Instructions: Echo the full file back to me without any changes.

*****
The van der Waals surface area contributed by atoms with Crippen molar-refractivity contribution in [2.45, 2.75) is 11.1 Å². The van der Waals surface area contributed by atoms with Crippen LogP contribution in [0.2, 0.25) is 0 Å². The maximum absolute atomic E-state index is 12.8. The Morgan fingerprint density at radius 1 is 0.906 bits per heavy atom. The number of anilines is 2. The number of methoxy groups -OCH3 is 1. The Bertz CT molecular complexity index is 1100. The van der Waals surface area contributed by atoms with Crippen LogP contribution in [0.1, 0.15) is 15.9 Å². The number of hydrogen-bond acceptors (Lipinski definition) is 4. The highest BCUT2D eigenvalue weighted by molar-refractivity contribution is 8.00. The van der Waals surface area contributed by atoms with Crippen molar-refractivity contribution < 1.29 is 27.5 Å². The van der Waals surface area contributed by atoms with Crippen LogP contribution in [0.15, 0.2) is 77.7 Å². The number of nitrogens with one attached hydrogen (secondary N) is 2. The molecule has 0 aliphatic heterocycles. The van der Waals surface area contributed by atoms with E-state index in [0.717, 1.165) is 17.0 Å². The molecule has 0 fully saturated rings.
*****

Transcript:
The van der Waals surface area contributed by atoms with Crippen molar-refractivity contribution in [2.45, 2.75) is 11.1 Å². The van der Waals surface area contributed by atoms with Crippen LogP contribution in [0.2, 0.25) is 0 Å². The maximum absolute atomic E-state index is 12.8. The Morgan fingerprint density at radius 1 is 0.906 bits per heavy atom. The number of anilines is 2. The number of methoxy groups -OCH3 is 1. The Bertz CT molecular complexity index is 1100. The van der Waals surface area contributed by atoms with Crippen LogP contribution in [0.1, 0.15) is 15.9 Å². The number of hydrogen-bond acceptors (Lipinski definition) is 4. The highest BCUT2D eigenvalue weighted by molar-refractivity contribution is 8.00. The van der Waals surface area contributed by atoms with Crippen molar-refractivity contribution < 1.29 is 27.5 Å². The van der Waals surface area contributed by atoms with Crippen LogP contribution in [0.15, 0.2) is 77.7 Å². The number of nitrogens with one attached hydrogen (secondary N) is 2. The molecule has 0 aliphatic heterocycles. The van der Waals surface area contributed by atoms with E-state index in [0.717, 1.165) is 17.0 Å². The molecule has 0 fully saturated rings.